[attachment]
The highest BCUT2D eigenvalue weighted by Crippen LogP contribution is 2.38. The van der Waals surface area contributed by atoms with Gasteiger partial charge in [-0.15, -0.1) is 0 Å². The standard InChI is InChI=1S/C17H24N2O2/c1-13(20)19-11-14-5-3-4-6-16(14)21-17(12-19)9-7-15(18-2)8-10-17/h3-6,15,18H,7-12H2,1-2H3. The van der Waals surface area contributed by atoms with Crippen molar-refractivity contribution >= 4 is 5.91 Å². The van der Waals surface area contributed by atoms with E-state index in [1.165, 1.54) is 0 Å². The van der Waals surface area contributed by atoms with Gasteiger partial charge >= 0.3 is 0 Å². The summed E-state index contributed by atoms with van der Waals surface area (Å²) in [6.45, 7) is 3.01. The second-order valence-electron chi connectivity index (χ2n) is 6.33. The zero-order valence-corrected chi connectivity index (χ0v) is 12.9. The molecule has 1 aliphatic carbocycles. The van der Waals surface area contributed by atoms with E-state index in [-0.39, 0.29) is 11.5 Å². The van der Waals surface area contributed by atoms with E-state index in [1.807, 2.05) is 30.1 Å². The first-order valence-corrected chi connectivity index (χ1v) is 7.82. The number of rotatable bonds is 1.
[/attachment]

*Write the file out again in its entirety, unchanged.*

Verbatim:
The highest BCUT2D eigenvalue weighted by Crippen LogP contribution is 2.38. The van der Waals surface area contributed by atoms with Gasteiger partial charge in [-0.15, -0.1) is 0 Å². The standard InChI is InChI=1S/C17H24N2O2/c1-13(20)19-11-14-5-3-4-6-16(14)21-17(12-19)9-7-15(18-2)8-10-17/h3-6,15,18H,7-12H2,1-2H3. The van der Waals surface area contributed by atoms with Crippen molar-refractivity contribution >= 4 is 5.91 Å². The van der Waals surface area contributed by atoms with E-state index in [1.165, 1.54) is 0 Å². The van der Waals surface area contributed by atoms with Gasteiger partial charge >= 0.3 is 0 Å². The summed E-state index contributed by atoms with van der Waals surface area (Å²) in [6.45, 7) is 3.01. The second-order valence-electron chi connectivity index (χ2n) is 6.33. The zero-order valence-corrected chi connectivity index (χ0v) is 12.9. The molecule has 1 aliphatic carbocycles. The van der Waals surface area contributed by atoms with E-state index in [-0.39, 0.29) is 11.5 Å². The van der Waals surface area contributed by atoms with E-state index in [1.807, 2.05) is 30.1 Å². The first-order valence-corrected chi connectivity index (χ1v) is 7.82. The number of rotatable bonds is 1.